THE PENSION APPLICATION
OF
JACOB ZOLL

Donated by ©Arlene Zoll McLennan

©Illinois Genealogy Trails History Group
http://www.genealogytrails.com/ill/military.htm


APPLICATION FOR PENSION
Jacob Zoll (No attempt has been made to edit original material, spelling or punctuation. . A.Z.M.)

1st - When and what year were you born?
Ans. - I was born twenty miles from Philadelphia in Philadelphia County Pennsylvania on the last day of November AD 1754.

2nd - Have you any record of your age and if so where is it?
Ans - I have no record of my age My father had it recorded in a book that was lost when I was young But I have still kept an account of it as stated in the lost record.

3rd - Where were you living when called into service: Where have you lived since the Revolutionary War and where do you now live?
I lived near Tawney Town in Frederick County and State of Maryland. I have lived about 30 year in the same place where I lived when called into the service and about thirty years near Mount Pleasant in the State of Ohio, and about two years in the State of Illinois Fulton County where I now live.

4th - How were you called into service: were you drafted did you volunteer or were you a substitute and if a substitute for whom.
Ans - I volunteered.

5th - State the names of some of the Regular officers who were with the troops when you served Such Continental and Militia Regiments as you recollect and the general circumstances of your service.
Ans - From the great length of time I can only recollect the name of General Putnam of the Continental establishment and the regiment in which I served I think to the best of my recollection was called the 4th Regiment of Maryland Militia and commanded by Colonel Norman Bruce and Major James Shields and was acquainted with General Smallwood commander of the Maryland line of Regular Troops. And also with Captain William Wilson, Captain William Shields Captain Philip Mathews and Captain John Ross Key who commanded my own company and also with Lieutenants Hockey Smith. And Thos & Joseph Wilson. The general circumstances of my service were these..There being a general movement amongst the people of my neighborhood to fight for their liberties. I volunteered for three months in a company with the majority of my neighbors who were able to bear arms in Company of the Maryland Militia commanded by John Ross Key at Tawney Town in Frederick County, Maryland on the first day of January in the year Ad 1776 From which our whole regiment marched through the snow about knee deep via McCollisters Town, Little York & Lancaster to Philadelphia where we arrived some time about the middle of the month of January AD 1776 and stayed there eight days. Thence we were marched to Morristown via Bascon ridge and then to the Delaware River which we passed on the ice about forty miles up said river from Philadelphia We then marched into the state of New Jersey near Quibbletown where from the severity of the cold and the want of provisions our regiment was scattered out in parcels of Ten & Twenty men amongst the neighboring farmers whilst in this situation the Brittish approached and attacked some of our men near Trenton and they retreated back on us near Quibbletown where the regiment to which I belonged (having been called together) and a regiment under General Putnam had a general battle with the said party of Brittish which battle was closely fought for about ½ of an hour when the brittish made a retreat leaving the field of Battle in our possession leaving none of our men either killed or wounded. About four weeks after this battle took place our regiment marched back to Philadelphia by the same road that we had come. This battle took place some time in the month of February AD 1776 after which we were discharged at Philadelphia; thence I returned home.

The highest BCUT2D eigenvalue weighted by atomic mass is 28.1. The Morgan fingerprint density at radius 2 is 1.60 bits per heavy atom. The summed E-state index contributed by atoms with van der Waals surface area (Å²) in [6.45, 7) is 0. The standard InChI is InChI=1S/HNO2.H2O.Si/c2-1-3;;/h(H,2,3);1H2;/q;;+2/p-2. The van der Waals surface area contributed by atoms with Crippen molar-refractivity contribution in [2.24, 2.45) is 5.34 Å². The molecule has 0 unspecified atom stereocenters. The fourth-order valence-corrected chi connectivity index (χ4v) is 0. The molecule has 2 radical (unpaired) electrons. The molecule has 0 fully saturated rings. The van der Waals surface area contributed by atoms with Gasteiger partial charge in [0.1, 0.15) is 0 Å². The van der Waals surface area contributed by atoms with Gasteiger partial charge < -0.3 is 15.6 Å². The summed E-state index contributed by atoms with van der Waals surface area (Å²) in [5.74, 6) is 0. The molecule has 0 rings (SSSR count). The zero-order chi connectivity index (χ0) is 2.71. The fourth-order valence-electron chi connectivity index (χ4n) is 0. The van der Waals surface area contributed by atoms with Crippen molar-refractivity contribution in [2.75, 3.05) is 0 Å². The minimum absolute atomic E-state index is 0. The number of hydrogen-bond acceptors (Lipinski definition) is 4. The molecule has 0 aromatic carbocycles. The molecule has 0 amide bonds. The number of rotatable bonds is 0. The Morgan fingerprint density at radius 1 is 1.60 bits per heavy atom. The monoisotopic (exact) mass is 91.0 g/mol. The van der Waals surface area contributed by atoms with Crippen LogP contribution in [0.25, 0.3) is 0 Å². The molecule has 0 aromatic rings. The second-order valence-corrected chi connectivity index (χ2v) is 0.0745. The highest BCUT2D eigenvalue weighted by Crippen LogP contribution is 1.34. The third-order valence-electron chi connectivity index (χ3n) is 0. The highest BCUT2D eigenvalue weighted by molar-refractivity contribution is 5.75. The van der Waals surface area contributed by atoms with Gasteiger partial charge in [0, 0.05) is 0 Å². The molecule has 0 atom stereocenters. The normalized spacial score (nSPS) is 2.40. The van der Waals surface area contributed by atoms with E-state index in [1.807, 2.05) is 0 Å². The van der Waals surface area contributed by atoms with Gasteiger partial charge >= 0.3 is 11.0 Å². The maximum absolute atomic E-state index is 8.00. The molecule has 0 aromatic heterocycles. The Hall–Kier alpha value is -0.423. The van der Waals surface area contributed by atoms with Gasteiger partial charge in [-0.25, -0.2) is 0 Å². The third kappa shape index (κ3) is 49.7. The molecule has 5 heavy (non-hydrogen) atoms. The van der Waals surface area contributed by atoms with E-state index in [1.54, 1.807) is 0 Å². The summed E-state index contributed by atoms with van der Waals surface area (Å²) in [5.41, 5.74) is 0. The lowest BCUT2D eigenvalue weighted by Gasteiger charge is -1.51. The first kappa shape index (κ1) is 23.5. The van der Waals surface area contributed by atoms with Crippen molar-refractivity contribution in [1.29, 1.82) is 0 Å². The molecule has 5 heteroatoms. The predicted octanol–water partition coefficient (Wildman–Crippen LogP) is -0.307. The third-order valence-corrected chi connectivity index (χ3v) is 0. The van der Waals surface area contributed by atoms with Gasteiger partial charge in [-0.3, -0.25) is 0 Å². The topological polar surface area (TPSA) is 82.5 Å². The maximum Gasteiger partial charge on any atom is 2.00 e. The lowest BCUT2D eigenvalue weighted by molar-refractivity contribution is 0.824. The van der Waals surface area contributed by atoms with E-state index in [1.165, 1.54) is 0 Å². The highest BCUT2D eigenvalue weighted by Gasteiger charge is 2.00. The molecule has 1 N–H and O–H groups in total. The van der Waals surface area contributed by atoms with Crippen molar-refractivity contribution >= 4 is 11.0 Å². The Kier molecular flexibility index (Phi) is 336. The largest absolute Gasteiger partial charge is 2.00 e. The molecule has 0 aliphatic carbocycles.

6th - Did you receive a discharge from the service; and if so by whom was it given and what has become of it?
I received a written discharge in Philadelphia about the first of April 1776. it was given to me by Captain John Ross Key and was signed by Colonel Norman Bruce and also by Captain John Ross Key. My discharge has been destroyed through the great length of time since it was given me.

7th - State the names of persons to whom you are known in your present neighborhood and who can testify as to your character for voracity and their belief of your services as a soldier of the Revolution.
I am acquainted with the Rev. Robert B. Dobbins and James Gilson who can testify

Sworn and subscribed in open court, this 24th day of may A.D. 1837
Stephen Dewey, Clerk Jacob (his mark) Zull



State of Illinois